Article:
However, even after the Fourth Session of the Eleventh National People’s Congress has already ended for more than half a year, the law enforcement situation is not optimistic. Of the issues, the most worrying is the public authorities acting as they will, not following the laws, failing to enforce the laws properly, violating laws with impunity, and even law enforcement breaking the law has become more and more prevalent. This has resulted in situations that are not difficult to take care of by existing constitution and law. However, methods have been employed that are outside of the law and thus have garnered significant attention and made it difficult for those in the legal profession and field to understand and explain. Since spring, these kinds of cases are concentrated in housing demolitions, petitions and complaints, investigations of criminal cases, trials, defense attorneys providing counsel, etc., and often involve public authorities and their officials using violence, detention and torture to illegally deprive or restrict the citizens’ rights to personal freedoms, as well as other violations of basic civil rights. In the last several months, for example, Beihai, Guangxi officials’ response to defensive attorneys trying to perform their legal responsibilities or Linyi, Shandong where public authorities and shady individuals continue to block the release of a blind citizen who has already finished serving his sentence. These examples are very typical. This kind of behavior of not adhering to the law, the momentum leading to the indiscriminate disposal of the development of real discourse is a cause for concern and it has reached the stage where a course change or containment has become necessary.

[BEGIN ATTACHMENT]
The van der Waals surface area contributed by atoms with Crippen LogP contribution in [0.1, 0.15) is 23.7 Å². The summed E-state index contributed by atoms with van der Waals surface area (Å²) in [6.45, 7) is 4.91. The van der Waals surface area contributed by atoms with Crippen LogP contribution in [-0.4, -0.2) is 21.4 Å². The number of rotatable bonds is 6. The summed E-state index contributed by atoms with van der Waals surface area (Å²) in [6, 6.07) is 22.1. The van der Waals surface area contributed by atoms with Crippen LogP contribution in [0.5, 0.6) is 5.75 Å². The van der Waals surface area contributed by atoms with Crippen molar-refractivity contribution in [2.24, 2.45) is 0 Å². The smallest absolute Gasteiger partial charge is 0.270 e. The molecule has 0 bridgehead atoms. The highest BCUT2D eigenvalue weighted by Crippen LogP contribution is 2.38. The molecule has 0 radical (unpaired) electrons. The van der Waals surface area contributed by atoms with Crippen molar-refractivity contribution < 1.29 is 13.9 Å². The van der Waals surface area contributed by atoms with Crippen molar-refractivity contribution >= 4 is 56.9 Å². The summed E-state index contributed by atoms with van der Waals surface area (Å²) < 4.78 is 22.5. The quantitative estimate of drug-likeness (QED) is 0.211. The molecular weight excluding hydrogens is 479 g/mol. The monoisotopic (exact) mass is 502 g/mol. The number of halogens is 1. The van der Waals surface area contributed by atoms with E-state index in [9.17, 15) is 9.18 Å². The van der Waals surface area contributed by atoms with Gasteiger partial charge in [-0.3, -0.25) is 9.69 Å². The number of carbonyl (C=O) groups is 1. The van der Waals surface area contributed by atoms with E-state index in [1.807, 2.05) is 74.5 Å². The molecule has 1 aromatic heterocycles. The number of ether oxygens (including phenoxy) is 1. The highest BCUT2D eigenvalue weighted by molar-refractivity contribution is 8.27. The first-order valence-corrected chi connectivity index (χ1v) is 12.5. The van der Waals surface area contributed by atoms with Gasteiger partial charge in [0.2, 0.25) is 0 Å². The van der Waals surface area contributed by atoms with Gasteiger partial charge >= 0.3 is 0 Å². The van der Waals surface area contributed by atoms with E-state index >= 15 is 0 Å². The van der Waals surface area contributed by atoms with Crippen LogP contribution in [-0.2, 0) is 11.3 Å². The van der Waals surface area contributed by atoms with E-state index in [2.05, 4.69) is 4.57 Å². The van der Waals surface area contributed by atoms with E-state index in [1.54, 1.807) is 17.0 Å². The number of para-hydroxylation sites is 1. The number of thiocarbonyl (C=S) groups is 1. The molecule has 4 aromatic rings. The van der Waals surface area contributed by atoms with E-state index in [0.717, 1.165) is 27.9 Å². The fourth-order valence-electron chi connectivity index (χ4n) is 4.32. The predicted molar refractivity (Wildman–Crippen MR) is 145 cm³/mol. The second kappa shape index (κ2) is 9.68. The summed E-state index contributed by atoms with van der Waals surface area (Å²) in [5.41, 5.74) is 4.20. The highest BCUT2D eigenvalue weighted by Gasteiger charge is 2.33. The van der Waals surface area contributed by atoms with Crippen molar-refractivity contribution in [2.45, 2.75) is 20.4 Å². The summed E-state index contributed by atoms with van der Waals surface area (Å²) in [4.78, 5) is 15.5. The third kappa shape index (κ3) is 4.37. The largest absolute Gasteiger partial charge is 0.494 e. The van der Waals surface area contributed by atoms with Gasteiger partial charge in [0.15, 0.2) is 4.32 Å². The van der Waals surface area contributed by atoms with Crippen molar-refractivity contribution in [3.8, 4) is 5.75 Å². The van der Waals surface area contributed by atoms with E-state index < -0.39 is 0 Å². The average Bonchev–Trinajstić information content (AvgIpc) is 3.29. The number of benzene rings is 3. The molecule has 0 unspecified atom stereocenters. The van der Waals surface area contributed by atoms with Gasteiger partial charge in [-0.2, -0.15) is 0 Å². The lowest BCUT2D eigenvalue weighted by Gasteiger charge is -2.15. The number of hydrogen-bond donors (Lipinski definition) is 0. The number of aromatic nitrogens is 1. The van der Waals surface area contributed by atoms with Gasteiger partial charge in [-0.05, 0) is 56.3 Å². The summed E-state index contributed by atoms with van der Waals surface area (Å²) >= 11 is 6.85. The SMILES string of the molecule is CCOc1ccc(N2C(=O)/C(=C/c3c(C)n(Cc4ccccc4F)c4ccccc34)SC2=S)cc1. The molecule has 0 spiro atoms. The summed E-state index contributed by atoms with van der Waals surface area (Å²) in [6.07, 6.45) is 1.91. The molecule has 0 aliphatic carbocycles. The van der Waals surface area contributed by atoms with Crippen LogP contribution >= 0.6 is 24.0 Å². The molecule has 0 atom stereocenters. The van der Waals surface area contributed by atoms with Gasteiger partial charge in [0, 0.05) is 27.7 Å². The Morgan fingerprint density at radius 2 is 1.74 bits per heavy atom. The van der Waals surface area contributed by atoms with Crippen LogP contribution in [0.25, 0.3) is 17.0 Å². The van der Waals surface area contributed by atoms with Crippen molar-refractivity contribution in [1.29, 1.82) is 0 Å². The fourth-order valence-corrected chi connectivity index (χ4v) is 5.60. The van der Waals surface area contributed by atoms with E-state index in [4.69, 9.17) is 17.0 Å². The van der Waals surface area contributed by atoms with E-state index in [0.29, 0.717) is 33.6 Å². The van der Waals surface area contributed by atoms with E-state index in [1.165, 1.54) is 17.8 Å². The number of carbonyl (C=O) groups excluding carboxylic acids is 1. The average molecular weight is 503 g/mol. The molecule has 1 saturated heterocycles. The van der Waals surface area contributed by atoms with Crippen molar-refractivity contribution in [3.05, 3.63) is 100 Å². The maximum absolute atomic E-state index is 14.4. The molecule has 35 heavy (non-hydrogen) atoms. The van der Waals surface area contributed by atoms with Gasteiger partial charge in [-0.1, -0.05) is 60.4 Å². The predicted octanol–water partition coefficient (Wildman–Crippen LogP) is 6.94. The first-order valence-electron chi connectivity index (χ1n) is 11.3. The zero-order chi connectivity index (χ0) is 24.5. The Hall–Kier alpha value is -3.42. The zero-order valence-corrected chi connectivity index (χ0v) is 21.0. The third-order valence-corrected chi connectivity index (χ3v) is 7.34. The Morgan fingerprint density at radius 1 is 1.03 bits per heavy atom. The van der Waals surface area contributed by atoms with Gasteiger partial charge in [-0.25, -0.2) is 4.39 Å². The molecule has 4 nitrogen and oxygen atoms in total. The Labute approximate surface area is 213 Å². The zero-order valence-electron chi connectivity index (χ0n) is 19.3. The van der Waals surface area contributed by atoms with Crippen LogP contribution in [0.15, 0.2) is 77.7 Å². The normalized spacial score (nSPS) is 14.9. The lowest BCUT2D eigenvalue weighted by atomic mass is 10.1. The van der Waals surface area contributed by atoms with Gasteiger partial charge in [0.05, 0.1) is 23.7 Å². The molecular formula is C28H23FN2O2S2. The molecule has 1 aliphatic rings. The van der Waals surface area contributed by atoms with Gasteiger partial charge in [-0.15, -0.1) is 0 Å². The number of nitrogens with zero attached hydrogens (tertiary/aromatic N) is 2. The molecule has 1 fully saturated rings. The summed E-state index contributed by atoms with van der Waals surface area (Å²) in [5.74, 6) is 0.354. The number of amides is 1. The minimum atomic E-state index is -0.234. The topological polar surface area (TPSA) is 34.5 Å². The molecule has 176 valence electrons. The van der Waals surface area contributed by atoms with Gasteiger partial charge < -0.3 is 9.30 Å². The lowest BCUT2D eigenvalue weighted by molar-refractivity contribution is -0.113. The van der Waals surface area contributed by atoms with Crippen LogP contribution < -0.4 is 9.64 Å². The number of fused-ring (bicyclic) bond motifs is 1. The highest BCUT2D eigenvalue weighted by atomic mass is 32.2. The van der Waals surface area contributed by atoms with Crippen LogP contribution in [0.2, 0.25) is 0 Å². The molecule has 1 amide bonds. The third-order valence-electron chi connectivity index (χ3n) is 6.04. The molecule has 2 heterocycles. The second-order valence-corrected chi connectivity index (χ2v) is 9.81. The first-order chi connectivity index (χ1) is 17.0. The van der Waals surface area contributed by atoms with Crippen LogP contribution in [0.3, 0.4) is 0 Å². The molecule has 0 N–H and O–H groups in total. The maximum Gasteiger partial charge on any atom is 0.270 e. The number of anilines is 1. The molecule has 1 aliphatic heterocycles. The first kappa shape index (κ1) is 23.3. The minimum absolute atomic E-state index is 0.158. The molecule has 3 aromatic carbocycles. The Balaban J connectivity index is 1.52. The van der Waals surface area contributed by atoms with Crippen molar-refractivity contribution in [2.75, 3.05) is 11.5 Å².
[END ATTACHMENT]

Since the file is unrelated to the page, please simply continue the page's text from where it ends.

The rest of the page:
Now that the status of the implementation of the legal status has looked so defeated, public authorities should bear the brunt of the responsibility. In general, law enforcement can be divided into two aspects, compliance with the law and application of the law. Both public authorities and citizens must fulfill their obligations to comply with the law. Application of the law (including administrative enforcement and judicial application), on the other hand, is the exclusive responsibility of the statutory public authorities. When citizens and individuals violate the law, the relevant state organs can use public force to impose compliance or lawfully punish. Therefore, as long as the public authorities are strong enough, citizens and individuals violating the law will generally not seriously undermine and cannot inflict damage upon the legal order. But things are different for public authorities. As controllers of the national power of coercion, if one of the organs, departments or institutions is in violation of the law, citizens and individuals cannot directly force compliance or impose sanctions. To let the public authorities and its officials abide by the law, there are a number of essential, fundamental conditions.